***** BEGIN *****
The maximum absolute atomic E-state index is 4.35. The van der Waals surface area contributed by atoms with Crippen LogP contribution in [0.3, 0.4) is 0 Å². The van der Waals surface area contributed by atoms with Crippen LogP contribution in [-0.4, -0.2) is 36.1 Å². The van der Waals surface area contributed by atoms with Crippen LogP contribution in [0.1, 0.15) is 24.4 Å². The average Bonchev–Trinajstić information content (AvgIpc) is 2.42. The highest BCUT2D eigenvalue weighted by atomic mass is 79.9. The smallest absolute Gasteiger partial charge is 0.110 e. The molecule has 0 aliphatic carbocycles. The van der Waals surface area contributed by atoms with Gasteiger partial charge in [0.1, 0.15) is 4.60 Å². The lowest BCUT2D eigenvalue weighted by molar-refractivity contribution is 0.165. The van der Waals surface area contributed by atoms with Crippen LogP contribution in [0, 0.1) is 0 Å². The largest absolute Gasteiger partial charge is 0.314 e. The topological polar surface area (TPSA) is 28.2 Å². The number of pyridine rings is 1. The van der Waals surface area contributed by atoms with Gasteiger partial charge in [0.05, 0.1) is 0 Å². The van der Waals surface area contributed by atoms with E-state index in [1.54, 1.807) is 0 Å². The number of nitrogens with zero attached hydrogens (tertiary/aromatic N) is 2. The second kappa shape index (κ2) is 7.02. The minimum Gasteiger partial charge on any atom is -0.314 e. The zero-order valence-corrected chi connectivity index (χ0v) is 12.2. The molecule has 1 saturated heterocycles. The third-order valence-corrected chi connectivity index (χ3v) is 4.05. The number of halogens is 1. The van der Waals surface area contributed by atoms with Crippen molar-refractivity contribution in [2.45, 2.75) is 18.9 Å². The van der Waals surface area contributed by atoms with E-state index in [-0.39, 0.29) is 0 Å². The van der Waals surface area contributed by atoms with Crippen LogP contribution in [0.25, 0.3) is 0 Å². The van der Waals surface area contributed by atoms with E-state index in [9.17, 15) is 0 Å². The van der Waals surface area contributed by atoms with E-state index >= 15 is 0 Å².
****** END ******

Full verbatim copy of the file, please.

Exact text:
The maximum absolute atomic E-state index is 4.35. The van der Waals surface area contributed by atoms with Crippen LogP contribution in [0.3, 0.4) is 0 Å². The van der Waals surface area contributed by atoms with Crippen LogP contribution in [-0.4, -0.2) is 36.1 Å². The van der Waals surface area contributed by atoms with Crippen LogP contribution in [0.1, 0.15) is 24.4 Å². The average Bonchev–Trinajstić information content (AvgIpc) is 2.42. The highest BCUT2D eigenvalue weighted by atomic mass is 79.9. The smallest absolute Gasteiger partial charge is 0.110 e. The molecule has 0 aliphatic carbocycles. The van der Waals surface area contributed by atoms with Gasteiger partial charge in [0.1, 0.15) is 4.60 Å². The lowest BCUT2D eigenvalue weighted by molar-refractivity contribution is 0.165. The van der Waals surface area contributed by atoms with Crippen LogP contribution in [0, 0.1) is 0 Å². The largest absolute Gasteiger partial charge is 0.314 e. The topological polar surface area (TPSA) is 28.2 Å². The number of pyridine rings is 1. The van der Waals surface area contributed by atoms with Gasteiger partial charge in [0.05, 0.1) is 0 Å². The van der Waals surface area contributed by atoms with E-state index in [1.54, 1.807) is 0 Å². The number of nitrogens with zero attached hydrogens (tertiary/aromatic N) is 2. The second kappa shape index (κ2) is 7.02. The minimum Gasteiger partial charge on any atom is -0.314 e. The zero-order valence-corrected chi connectivity index (χ0v) is 12.2. The molecule has 1 saturated heterocycles. The third-order valence-corrected chi connectivity index (χ3v) is 4.05. The number of halogens is 1. The van der Waals surface area contributed by atoms with Crippen molar-refractivity contribution in [2.45, 2.75) is 18.9 Å². The van der Waals surface area contributed by atoms with E-state index in [-0.39, 0.29) is 0 Å². The van der Waals surface area contributed by atoms with Crippen LogP contribution in [0.25, 0.3) is 0 Å². The van der Waals surface area contributed by atoms with E-state index in [9.17, 15) is 0 Å². The van der Waals surface area contributed by atoms with E-state index >= 15 is 0 Å².